A network-based comparative study of extreme tropical and frontal storm rainfall over Japan
Frequent and intense rainfall events demand innovative techniques to better predict the extreme rainfall dynamics. This task requires essentially the assessment of the basic types of atmospheric processes that trigger extreme rainfall, and then to examine the differences between those processes, which may help to identify key patterns to improve predictive algorithms. We employ tools from network theory to compare the spatial features of extreme rainfall over the Japanese archipelago and surrounding areas caused by two atmospheric processes: the Baiu front, which occurs mainly in June and July (JJ), and the tropical storms from August to November (ASON). We infer from complex networks of satellite-derived rainfall data, which are based on the nonlinear correlation measure of event synchronization. We compare the spatial scales involved in both systems and identify different regions which receive rainfall due to the large spatial scale of the Baiu and tropical storm systems. We observed that the spatial scales involved in the Baiu driven rainfall extremes, including the synoptic processes behind the frontal development, are larger than tropical storms, which even have long tracks during extratropical transitions. We further delineate regions of coherent rainfall during the two seasons based on network communities, identifying the horizontal (east–west) rainfall bands during JJ over the Japanese archipelago, while during ASON these bands align with the island arc of Japan.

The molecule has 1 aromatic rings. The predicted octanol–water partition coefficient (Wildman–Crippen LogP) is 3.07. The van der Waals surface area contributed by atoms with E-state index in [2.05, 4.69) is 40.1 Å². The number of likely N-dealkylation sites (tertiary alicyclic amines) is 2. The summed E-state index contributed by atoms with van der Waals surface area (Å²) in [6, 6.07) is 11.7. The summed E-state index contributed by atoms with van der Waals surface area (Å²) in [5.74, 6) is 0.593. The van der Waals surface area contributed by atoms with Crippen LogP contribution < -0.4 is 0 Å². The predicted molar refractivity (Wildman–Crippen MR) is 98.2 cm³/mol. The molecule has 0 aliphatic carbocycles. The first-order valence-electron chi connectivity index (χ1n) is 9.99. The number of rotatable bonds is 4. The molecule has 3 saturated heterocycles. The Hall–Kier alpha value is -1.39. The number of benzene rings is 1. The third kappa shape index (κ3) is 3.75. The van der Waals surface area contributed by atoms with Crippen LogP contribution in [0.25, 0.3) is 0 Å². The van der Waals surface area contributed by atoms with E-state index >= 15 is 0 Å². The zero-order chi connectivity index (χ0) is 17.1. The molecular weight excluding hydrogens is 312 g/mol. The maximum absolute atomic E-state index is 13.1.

Publisher URL: https://link.springer.com/article/10.1007/s00382-018-4597-1
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